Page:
From this it is also seen that travelers usually wear a sword, and the manner in which it is worn is correctly shown. It would also appear that the Jews had swords for such occasional uses (Mt 26:51; Lu 22:36).

The necessity of baring the arm for any kind of exertion must be evident from the manner in which it is encumbered in all the dresses we have produced. This action is often mentioned in Scripture, which alone proves that the arm was in ordinary circumstances similarly encumbered by the dress. For ordinary purposes a hasty tucking up of the sleeve of the right arm suffices; but for a continued action special contrivances are necessary. These are curious. The full sleeves of the shirt are sometimes drawn up by means of cords, which pass round each shoulder, and cross behind, where they are tied in a knot. This custom is particularly affected by servants and workmen, who have constant occasion for baring the arm; but others, whose occisions are more incidental, and who are, therefore, unprovided with the necessary cords, draw up the sleeves and tie them together behind between the shoulders (fig. 2).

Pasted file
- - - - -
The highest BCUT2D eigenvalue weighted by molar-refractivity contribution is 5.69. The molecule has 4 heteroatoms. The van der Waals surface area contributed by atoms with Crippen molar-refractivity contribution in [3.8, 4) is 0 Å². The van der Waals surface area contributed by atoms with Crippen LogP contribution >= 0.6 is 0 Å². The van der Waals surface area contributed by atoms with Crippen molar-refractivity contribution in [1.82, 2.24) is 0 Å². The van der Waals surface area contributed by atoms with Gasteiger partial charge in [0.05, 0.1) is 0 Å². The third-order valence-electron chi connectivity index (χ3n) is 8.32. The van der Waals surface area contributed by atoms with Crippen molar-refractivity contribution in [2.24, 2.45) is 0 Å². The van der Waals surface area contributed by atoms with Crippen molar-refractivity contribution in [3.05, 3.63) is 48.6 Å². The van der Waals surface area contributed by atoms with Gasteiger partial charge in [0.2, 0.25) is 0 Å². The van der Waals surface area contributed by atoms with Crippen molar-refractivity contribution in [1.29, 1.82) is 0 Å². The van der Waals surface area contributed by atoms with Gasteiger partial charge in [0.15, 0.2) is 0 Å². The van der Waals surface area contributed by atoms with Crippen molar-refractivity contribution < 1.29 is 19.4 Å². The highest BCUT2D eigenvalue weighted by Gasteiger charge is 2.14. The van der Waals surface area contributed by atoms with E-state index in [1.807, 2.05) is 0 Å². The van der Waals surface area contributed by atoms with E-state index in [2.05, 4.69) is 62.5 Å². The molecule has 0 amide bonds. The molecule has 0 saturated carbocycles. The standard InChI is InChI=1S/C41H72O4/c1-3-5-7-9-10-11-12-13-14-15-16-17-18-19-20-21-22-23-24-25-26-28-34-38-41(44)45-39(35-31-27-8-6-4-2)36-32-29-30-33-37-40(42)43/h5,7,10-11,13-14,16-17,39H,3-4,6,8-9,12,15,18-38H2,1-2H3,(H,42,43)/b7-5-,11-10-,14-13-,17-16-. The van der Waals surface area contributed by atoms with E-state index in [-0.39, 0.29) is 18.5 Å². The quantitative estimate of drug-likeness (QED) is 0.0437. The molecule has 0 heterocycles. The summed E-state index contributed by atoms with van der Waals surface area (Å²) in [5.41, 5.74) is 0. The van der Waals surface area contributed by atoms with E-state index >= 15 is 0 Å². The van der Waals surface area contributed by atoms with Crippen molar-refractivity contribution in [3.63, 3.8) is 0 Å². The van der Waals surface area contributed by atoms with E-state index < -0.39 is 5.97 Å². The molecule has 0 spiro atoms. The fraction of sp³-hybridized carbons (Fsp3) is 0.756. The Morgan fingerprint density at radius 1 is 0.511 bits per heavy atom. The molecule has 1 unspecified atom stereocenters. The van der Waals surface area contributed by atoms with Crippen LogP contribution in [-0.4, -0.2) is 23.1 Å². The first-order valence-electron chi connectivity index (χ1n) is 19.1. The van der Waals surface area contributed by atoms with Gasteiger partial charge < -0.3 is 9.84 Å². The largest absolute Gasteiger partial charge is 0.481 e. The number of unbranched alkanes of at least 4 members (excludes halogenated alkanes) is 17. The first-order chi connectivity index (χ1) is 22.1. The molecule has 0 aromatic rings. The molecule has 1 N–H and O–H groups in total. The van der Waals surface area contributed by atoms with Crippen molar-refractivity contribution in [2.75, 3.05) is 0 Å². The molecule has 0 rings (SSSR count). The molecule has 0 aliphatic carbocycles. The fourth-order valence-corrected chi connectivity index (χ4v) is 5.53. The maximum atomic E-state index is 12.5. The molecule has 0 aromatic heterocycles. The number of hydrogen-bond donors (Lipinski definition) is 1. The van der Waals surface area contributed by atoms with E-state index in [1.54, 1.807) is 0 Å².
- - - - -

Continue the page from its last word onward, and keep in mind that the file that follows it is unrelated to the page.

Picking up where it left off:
For the dress of females, see the article WOMAN. Certain parts of dress, also, admit of separate consideration, such as the head-dress or turban (q.v.), and the dress of the feet or sandals (q.v.). See "The Book of Costume," ancient and modern, by a Lady, Lond. 1847; Prisse and St. John's Oriental Album, London, 1847; Costumes of Turkey, London, 1802; Lane, Arabian Nights, cuts; Perkins, Residence in Persia, plates; Ramboux, Erinner and Pilgerfahrt nach Jerusalem, Coln, 1854). Compare the article SEE DRESS.